Interesting thread on the Scuttlebutt forum

D

Deleted User YDKXO

Guest
I can't be bothered to read the whole thread but has anybody asked whether it was such a bright (ho, ho) idea to anchor overnight in Stokes Bay which is a known fishing area and adjacent to the inshore route into Portsmouth?
 

jfm

Well-known member
Joined
16 May 2001
Messages
23,751
Location
Jersey/Antibes
Visit site
Thanks for the thread pointer.

Hmmm. Obviously one has sympathy for the guy who got his boat smashed up but fact is, as we surely all know, that a tall masthead anchor light is incredibly easy to miss. Ive missed them and seen the anchored boat later than I'd like, and there was the poor guy who died a couple of years ago when he drove his fast tender into the side of an anchored yacht.

Common snese says you need more lights that just your anchor light. I don't wish to sound smug but I absolutely never ever anchor overnight with just my anchor light. I turn on lots of outside lighting - upwards of 20 lighting fixtures.

Colregs says "A vessel at anchor may, and a vessel of 100 metres and more in length shall, also use the available working or equivalent lights to illuminate her decks" so it doesn't mandate it of course on our recreational boats, but it is perverse to mandate it for >100m only which will in any case have 2 anchor lights. However Colregs does mandate positioning of anchor lights "where it can best be seen" and for the life of me I cannot see why sailing boat manufacturers/owners think that means the top of the mast. If I were defending someone who T boned a sailing yacht with a tall masthead light I would argue this point with a good expectation of success in transferring plenty % of the blame onto the anchored yacht
 

prv

Well-known member
Joined
29 Nov 2009
Messages
37,361
Location
Southampton
Visit site
it is perverse to mandate [deck lights at anchor] for >100m only which will in any case have 2 anchor lights.

I always assumed the reason was so that the forward and after lights of a large ship weren't mistaken for two separate vessels, by someone who then decided to go between them :)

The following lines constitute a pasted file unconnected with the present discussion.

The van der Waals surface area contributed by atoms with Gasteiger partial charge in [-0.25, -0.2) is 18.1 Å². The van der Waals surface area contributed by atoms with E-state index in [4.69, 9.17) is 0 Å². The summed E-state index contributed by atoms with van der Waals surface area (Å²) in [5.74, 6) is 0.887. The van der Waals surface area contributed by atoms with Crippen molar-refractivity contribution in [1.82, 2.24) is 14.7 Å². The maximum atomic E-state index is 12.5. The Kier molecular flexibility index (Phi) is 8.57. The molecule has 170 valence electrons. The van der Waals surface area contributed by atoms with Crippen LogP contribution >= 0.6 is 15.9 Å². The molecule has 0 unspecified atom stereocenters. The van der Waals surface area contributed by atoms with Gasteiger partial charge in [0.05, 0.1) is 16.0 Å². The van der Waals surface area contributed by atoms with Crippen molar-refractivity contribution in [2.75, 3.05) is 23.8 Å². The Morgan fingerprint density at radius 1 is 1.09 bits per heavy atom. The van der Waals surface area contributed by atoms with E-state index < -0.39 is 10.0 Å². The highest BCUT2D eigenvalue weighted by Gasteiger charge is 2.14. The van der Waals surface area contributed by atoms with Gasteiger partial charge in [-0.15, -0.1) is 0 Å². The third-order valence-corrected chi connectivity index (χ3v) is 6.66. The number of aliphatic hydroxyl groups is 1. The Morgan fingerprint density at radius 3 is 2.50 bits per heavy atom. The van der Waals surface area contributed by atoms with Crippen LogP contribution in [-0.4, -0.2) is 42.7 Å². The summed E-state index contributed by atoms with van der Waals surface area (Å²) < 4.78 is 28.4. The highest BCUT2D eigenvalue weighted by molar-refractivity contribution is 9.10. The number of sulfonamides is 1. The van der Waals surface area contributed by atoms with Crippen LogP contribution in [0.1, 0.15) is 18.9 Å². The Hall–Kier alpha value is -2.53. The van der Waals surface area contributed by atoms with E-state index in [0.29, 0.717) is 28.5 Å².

I do think that a single anchor light can be sufficient for a normal-sized yacht, but it needs to be the right light in the right place. Mine is rigged about four metres above the foredeck, and as well as the all-round LEDs it has a set on the bottom (it was originally sold as a combined anchor and cockpit light) so the whole deck etc is fairly well illuminated.

Obviously I'm not a fan of lights mounted high in the sky above a darkened hull, potentially lost against the shore or the stars and with no visible connection to anything on the water. I stated on the other thread why I think these persist, but I'm slightly bemused by the OP there actively insisting that masthead lights are a good thing. Most people either simply haven't thought about the issue, or accept that high lights are suboptimal but can't quite be bothered to do anything about it (and if they rarely anchor and then only in well-known places like Newtown Creek, that's probably fair enough).

Pete
 

MapisM

Well-known member
Joined
11 Mar 2002
Messages
20,374
Visit site
If my memory serves me right, during one of the FDCs, we overnighted near Théoule-Sur-Mer, and a big Perini nearby had her two allround whites just a few meters above the deck, with chimney-style red lights on top of her two masts.
They must have thought that any light at 60+m above the sea level has more chances to be seen by aircrafts, rather than other boats.... :rolleyes:
 

jfm

Well-known member
Joined
16 May 2001
Messages
23,751
Location
Jersey/Antibes
Visit site
@prv, OK on the 100m, maybe that is the reason behind the rule
I'm just baffled by why anyone would even bother to try to force a conclusion that a single teeny weeny light is ok. The boat that smashes you might not have crew paying proper attention, or might just have mixed up the image before them and made some kind of mistake. What's wrong with putting on all the spreader lights, the deck lighting, the u/w lights, the illuminated name, the saloon lights, the boom downlight over the dining table, and all of that? Just light the thing up and be seen! (obviously where there is traffic; not such an issue in newtown creek)